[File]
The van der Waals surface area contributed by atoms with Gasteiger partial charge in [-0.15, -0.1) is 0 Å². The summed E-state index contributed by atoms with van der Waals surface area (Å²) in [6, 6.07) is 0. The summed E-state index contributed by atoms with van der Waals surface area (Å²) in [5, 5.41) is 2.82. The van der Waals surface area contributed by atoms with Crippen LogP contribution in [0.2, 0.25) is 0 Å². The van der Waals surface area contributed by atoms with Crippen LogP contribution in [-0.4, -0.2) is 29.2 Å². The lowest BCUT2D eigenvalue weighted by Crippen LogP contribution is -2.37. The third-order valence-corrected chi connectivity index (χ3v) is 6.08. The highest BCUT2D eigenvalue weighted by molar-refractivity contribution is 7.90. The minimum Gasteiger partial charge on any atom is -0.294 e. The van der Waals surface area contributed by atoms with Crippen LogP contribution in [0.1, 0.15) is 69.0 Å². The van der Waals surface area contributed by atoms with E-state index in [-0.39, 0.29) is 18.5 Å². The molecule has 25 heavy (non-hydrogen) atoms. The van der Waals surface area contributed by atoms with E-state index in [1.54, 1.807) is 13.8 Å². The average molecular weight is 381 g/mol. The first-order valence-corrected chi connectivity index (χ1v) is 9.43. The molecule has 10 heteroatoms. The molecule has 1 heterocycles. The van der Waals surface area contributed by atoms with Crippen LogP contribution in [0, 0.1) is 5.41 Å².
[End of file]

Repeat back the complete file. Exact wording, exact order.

The van der Waals surface area contributed by atoms with Gasteiger partial charge in [-0.15, -0.1) is 0 Å². The summed E-state index contributed by atoms with van der Waals surface area (Å²) in [6, 6.07) is 0. The summed E-state index contributed by atoms with van der Waals surface area (Å²) in [5, 5.41) is 2.82. The van der Waals surface area contributed by atoms with Crippen LogP contribution in [0.2, 0.25) is 0 Å². The van der Waals surface area contributed by atoms with Crippen LogP contribution in [-0.4, -0.2) is 29.2 Å². The lowest BCUT2D eigenvalue weighted by Crippen LogP contribution is -2.37. The third-order valence-corrected chi connectivity index (χ3v) is 6.08. The highest BCUT2D eigenvalue weighted by molar-refractivity contribution is 7.90. The minimum Gasteiger partial charge on any atom is -0.294 e. The van der Waals surface area contributed by atoms with Crippen LogP contribution in [0.1, 0.15) is 69.0 Å². The van der Waals surface area contributed by atoms with E-state index in [-0.39, 0.29) is 18.5 Å². The molecule has 25 heavy (non-hydrogen) atoms. The van der Waals surface area contributed by atoms with E-state index in [1.54, 1.807) is 13.8 Å². The average molecular weight is 381 g/mol. The first-order valence-corrected chi connectivity index (χ1v) is 9.43. The molecule has 10 heteroatoms. The molecule has 1 heterocycles. The van der Waals surface area contributed by atoms with Crippen LogP contribution in [0, 0.1) is 5.41 Å².